The routine was for Nirvano to give him his tea in the morning because that was terribly important! And to give him his medication, because he had a kind of diabetes, although not a serious one. Although there was somebody to take care of cleaning his room and other practical things, she took care of all his needs, and basically his whole life! She organised everything – his clothes, medical needs, etc – and then she turned secretary and took care of all the ashram business which was done in the afternoon, between 3 and 5 – in Pune One. That was also when Laxmi would come with ashram business.

I must make it clear that very few people saw Osho in a private capacity; no one went into his room unless there was business to be done.

Nirvano had a team of people supporting her to look after Osho, so for example Shunyo was doing the laundry – very important, Amrito was looking after the medical side and Devageet was looking after any dental work that was needed.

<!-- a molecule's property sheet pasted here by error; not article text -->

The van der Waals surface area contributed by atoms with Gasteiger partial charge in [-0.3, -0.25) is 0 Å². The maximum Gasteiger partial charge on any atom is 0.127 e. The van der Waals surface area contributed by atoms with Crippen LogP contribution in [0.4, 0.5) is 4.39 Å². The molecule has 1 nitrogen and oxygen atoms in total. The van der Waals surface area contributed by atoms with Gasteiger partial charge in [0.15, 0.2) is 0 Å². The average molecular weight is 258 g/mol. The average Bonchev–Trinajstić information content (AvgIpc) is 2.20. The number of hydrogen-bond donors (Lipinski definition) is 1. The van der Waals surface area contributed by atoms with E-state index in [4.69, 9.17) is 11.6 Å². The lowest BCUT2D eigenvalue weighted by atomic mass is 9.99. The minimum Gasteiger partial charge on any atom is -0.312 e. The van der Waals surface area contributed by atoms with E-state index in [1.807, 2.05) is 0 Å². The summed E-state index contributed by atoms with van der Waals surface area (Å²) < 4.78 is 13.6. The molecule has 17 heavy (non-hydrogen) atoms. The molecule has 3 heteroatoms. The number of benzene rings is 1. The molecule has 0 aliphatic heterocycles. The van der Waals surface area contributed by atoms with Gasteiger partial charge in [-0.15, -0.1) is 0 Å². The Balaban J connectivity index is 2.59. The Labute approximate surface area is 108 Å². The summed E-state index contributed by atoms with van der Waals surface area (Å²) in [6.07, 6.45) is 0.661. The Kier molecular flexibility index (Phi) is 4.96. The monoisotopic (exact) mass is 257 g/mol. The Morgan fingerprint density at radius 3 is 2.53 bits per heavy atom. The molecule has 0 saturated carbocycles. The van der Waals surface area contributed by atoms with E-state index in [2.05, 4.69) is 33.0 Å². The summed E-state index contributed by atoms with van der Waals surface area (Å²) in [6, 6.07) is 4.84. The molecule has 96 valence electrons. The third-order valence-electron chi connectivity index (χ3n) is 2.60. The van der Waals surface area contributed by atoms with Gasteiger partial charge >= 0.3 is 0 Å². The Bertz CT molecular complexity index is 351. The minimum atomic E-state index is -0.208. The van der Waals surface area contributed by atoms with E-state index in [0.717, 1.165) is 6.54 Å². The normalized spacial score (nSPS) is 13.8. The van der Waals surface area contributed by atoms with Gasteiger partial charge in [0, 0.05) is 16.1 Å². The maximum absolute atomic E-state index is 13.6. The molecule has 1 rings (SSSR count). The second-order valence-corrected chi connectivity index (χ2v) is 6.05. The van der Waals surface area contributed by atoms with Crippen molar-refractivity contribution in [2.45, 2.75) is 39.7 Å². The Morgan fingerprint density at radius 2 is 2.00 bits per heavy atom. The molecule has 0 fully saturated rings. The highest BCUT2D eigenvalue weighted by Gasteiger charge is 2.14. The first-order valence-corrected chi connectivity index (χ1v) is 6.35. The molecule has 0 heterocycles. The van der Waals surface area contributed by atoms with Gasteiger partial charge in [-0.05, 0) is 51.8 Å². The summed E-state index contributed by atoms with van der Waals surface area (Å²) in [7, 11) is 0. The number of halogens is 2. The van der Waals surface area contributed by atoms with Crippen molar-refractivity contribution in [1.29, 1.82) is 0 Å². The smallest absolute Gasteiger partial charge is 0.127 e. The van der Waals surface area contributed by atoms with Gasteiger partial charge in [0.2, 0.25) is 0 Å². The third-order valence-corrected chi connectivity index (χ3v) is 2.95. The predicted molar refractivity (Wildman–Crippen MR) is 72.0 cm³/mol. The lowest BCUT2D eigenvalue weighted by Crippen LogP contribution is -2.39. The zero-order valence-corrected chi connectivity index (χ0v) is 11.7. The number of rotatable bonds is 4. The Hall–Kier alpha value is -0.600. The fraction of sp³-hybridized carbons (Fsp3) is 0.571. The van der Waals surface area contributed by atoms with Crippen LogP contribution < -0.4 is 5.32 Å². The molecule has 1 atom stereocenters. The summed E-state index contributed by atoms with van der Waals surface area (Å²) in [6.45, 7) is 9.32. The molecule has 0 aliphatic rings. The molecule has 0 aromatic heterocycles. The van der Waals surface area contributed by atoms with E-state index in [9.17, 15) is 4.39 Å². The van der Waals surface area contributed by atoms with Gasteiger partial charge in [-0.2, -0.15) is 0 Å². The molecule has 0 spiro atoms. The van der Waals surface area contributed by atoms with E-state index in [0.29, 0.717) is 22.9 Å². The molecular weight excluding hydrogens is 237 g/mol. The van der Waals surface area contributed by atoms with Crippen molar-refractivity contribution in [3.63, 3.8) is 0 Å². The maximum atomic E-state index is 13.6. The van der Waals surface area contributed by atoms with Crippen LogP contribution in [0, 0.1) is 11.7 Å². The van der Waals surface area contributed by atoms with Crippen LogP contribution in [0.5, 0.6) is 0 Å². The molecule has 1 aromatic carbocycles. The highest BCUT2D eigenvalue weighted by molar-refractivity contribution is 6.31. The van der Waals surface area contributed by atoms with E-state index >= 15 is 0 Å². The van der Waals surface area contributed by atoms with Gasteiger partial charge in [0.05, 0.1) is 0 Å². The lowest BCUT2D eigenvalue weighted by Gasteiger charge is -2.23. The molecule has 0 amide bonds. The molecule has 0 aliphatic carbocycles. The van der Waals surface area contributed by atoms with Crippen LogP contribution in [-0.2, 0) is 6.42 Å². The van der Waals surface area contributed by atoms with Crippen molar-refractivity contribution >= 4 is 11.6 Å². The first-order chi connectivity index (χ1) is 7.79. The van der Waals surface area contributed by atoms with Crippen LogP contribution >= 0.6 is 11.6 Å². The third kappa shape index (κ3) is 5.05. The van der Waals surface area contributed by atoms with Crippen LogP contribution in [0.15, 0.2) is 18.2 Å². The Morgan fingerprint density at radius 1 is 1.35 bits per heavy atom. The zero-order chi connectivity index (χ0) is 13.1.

At that point I was the only person working in the sewing room, and my job was sewing his clothes and anything that was needed to be done in his room, like the curtains – and I’ll tell you a funny story about that later on!

Nirvano’s job was to supervise the team supporting her, which was busy with looking after Osho’s body, taking care of it. There were extreme hygienic circumstances: only Shunyo touched a garment after it had been washed before it went in to him, so that there was no danger of us spreading any germs – because Osho caught colds very easily.

And then there were the cooks, Mukti, Nirgun and others… There was a team of about 10 people looking after him, so that when he needed to go and give the morning discourse or darshan in the evening, the clothes were ready, the shoes were ready, the matching socks were ready, the hat… And then there were the photo sessions…

Nirvano supervised everything; she was a managing director as well as a nurse! And when the energy darshans started, she was in charge of all the mediums and that was a really big job – a lot of things going on under the surface there.

She dedicated her life 24 hours a day to taking care of him – not only for him but also so that he was able to do his work with all of us. I’m shocked that there has been so much jealousy and hatred, and bad things said against her, whereas in fact we should be down on our knees thanking her for taking such good care of him.